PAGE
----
The Lottery


Lottery is a game in which numbers are drawn for a prize. Each bettor writes his or her name on a ticket and deposits it for a drawing, whose winner is determined by chance. Prizes may be cash or goods. The game’s popularity in the United States dates to colonial times, when it was often used to finance public works projects. In fact, some of the first church buildings in America were built using lottery funds, and Benjamin Franklin held a private lottery to fund cannons to defend Philadelphia against the British during the American Revolution.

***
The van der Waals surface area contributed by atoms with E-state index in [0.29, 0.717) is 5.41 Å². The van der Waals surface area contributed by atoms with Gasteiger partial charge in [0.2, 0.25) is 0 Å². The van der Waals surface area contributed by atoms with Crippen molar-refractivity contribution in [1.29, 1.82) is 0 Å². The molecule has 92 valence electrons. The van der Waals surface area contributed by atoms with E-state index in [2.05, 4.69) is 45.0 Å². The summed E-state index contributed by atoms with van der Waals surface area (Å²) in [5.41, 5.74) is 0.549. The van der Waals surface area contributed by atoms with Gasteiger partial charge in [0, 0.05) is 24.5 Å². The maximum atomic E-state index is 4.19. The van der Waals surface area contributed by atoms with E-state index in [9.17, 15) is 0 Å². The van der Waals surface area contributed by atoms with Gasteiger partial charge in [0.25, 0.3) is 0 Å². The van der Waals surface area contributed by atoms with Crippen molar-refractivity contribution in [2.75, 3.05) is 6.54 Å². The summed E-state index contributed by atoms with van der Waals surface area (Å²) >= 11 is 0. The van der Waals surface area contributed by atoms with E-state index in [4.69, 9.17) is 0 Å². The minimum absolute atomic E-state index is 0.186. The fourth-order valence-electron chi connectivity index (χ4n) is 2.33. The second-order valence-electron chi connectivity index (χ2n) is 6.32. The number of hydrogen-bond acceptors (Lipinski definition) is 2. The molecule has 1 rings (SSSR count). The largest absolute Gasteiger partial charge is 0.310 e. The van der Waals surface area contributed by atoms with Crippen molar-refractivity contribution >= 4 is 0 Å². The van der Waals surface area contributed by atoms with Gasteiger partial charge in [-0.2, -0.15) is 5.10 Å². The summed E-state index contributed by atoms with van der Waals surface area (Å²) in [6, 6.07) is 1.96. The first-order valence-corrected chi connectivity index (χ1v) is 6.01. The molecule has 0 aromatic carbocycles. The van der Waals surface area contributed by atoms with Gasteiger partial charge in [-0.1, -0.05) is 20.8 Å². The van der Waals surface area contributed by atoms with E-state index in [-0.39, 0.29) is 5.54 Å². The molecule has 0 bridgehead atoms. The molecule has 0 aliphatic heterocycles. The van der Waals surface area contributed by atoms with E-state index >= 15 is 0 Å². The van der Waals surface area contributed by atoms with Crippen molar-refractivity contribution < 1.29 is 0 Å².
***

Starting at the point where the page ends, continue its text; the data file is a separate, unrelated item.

Today, lottery is a major source of state revenue in the Northeast and Rust Belt. It is a favorite pastime of the elderly, the poor, and the middle class. But the game is also popular among people who are affluent, especially in states with high property taxes and low unemployment rates. Despite the popular perception that lotteries are “taxes on the stupid,” Cohen finds that their sales are responsive to economic fluctuations, increasing as incomes fall and unemployment rates rise. They are also promoted heavily in neighborhoods disproportionately populated by the poor and Black or Latino residents.

In The Lottery, Shirley Jackson demonstrates that not everyone has good intentions. Even when the majority of a group supports an action, it does not automatically make that action right. It is important to understand that people should stand up against authority when it is not just.